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Thursday, October 20, 2011

More on the University of Wales - POWIS

These are the questions posed to the Minister for Business, Enterprise, Technology and Science regarding the Prince of Wales Innovation Scheme. This scheme is run by the University of Wales and utilises European money to pump prime research by first class students that can grow business and generate wealth. The European money was stopped by the Minister last week for technical reasons.

Simon Thomas: An entrepreneurial culture comes with its elements of risk and failure. Would the Minister like to say more about the decision of the Welsh European Funding Office to withdraw funding from the Prince of Wales Innovation Scholarships? Some people are puzzled about this, because the scholarships have only been going for two years, and yet have seemed to have achieved their initial outcomes, at least. Will the Minister publish a full evaluation of the reasoning by WEFO for the withdrawal of this funding? Also, in particular, what support can the Minister give to such programmes that work with universities, research and development institutions and spin-off companies to ensure that our universities have an entrepreneurial spirit and culture?

Edwina Hart: I advise Members that the Welsh Government review, which was completed in the spring, identified significant management and governance shortcomings in relation to EU fund eligibility. The key issue for us is that there will be no funds lost to Wales as a result of any decisions, because any EU funds committed will go elsewhere in the system. I am aware of the comments being made about how we need to encourage entrepreneurs. I have already started some discussions within my sectors about what we can do in the future as a Government.

My later question was a supplementary on a question regarding Swansea East so had to have that as a focus:

Peter Black: The Prince of Wales Innovation Scholarships scheme has benefited a number of Swansea students, linked to the research carried out at Swansea University. The decision to withdraw WEFO funding has put their future in doubt, and certainly the future of linking innovation with entrepreneurship and the development of high-quality jobs in the Swansea area. I understand the answer you gave to Simon Thomas, but can you tell me why have you withdrawn this WEFO funding when you do not have a plan B, and how quickly will you be able to put in place an alternative scheme, so that we can continue to encourage the link between research and entrepreneurship, which is absolutely vital if we are to grow our economy in the Swansea area?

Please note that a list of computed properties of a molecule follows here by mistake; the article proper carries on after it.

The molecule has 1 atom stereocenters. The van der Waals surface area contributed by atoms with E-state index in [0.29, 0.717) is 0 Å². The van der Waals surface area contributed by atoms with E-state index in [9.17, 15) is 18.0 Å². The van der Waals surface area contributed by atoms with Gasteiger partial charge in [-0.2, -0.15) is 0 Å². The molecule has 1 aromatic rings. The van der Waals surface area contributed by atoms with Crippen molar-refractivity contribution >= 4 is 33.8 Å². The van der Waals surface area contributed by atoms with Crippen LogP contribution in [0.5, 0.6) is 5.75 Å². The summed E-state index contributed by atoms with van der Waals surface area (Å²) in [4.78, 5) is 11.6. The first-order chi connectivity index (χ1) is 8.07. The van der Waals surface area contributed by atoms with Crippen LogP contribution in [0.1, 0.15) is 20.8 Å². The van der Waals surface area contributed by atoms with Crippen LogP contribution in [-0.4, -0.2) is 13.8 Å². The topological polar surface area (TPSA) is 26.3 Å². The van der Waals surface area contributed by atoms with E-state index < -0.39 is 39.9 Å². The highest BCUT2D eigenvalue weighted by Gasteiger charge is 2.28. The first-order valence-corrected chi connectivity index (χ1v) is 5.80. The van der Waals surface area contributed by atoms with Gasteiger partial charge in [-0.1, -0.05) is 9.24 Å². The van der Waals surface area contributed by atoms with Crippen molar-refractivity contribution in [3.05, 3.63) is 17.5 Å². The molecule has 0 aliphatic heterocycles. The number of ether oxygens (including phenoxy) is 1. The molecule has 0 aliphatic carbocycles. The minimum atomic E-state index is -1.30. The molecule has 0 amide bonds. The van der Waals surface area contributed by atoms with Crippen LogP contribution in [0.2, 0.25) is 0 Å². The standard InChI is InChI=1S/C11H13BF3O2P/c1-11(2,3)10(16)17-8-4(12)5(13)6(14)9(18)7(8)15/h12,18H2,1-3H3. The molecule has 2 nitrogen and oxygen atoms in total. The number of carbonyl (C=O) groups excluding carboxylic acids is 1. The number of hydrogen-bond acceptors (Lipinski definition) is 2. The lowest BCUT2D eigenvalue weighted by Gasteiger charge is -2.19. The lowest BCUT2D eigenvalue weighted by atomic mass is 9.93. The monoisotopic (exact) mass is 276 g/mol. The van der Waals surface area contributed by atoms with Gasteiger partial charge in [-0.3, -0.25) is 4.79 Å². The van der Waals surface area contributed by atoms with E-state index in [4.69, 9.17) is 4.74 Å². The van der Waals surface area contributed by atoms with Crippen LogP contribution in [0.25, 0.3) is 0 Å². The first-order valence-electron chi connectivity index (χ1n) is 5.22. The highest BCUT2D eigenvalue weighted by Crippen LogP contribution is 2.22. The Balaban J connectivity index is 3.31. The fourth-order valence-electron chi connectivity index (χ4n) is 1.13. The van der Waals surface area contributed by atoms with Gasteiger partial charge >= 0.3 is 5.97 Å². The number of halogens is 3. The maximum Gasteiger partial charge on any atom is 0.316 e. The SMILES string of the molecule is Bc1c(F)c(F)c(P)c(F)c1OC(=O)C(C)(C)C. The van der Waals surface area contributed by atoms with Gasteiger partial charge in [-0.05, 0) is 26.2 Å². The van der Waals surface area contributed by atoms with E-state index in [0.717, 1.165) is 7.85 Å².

Edwina Hart: I totally concur with your last points about encouraging entrepreneurs and development, but the review, which was completed in the spring, identified significant management and governance shortcomings in relation to EU funds, and I have a duty to ensure that public funds are maximised for the benefit of Wales. Part of what WEFO does is to regularly monitor EU projects to help ensure that they are meeting their terms and conditions for EU funding, and to ensure that any shortcomings are thoroughly reviewed and action taken, as in the case of POWIS.

Unfortunately the Minister has missed or avoided the points in both questions. Why has one of the few initiatives actually delivering real impact been abandoned, and what will she do to address the gap left? Little impact in jobs and education has appeared from over a decade of Labour-led rule and distractions and scapegoats (normally UW) are getting rather tiresome... Quite where is the impact of the £££ poured into the big 5 institutions and WAG initiatives?
Edwina keeps going on like a broken record. Please tell the world what are these managment shortcomings?? or how does a mismanaged programme bring £12.5m investment?? Clearly she has no clue and needs to speak to the POWIS companies before making these statements. I have two POWIS scholars and they are fantastic. The Glbal Academy team have been brilliant and are a breath of fresh air, unlike WG, who have no idea how to deal with businesses.
Anon> this past 3rd October the University of Wales own management team decided to 'stop validating other degrees'; this was the decision of the University of Wales itself. I'm not going to defend Edwina Hart, but the decision was not made by her, but by the management team at the University of Wales. I wrote that day that his announcement meant the end of the University of Wales. I can't understand why the University of Wales took this step, the equivalent of an own goal, but it did. Cw

and on Q: "University of Wales will cease to exist as chairman Hugh Thomas resigns" ... pretty much an inevitable outcome given the UoW's crazy own goal made on Oct 3, 2011 discussed above ... cw

Huh anonymous... think you've missed the point. The decision on POWIS was made by the Minister for Business Enterprise to remove EU funding from a successful innovation programme.

The decision to stop validation of degrees outside of Wales was as a result of a change in academic strategy by the University as a result of a hate campaign led by journalists at the BBC and driven by university politics.
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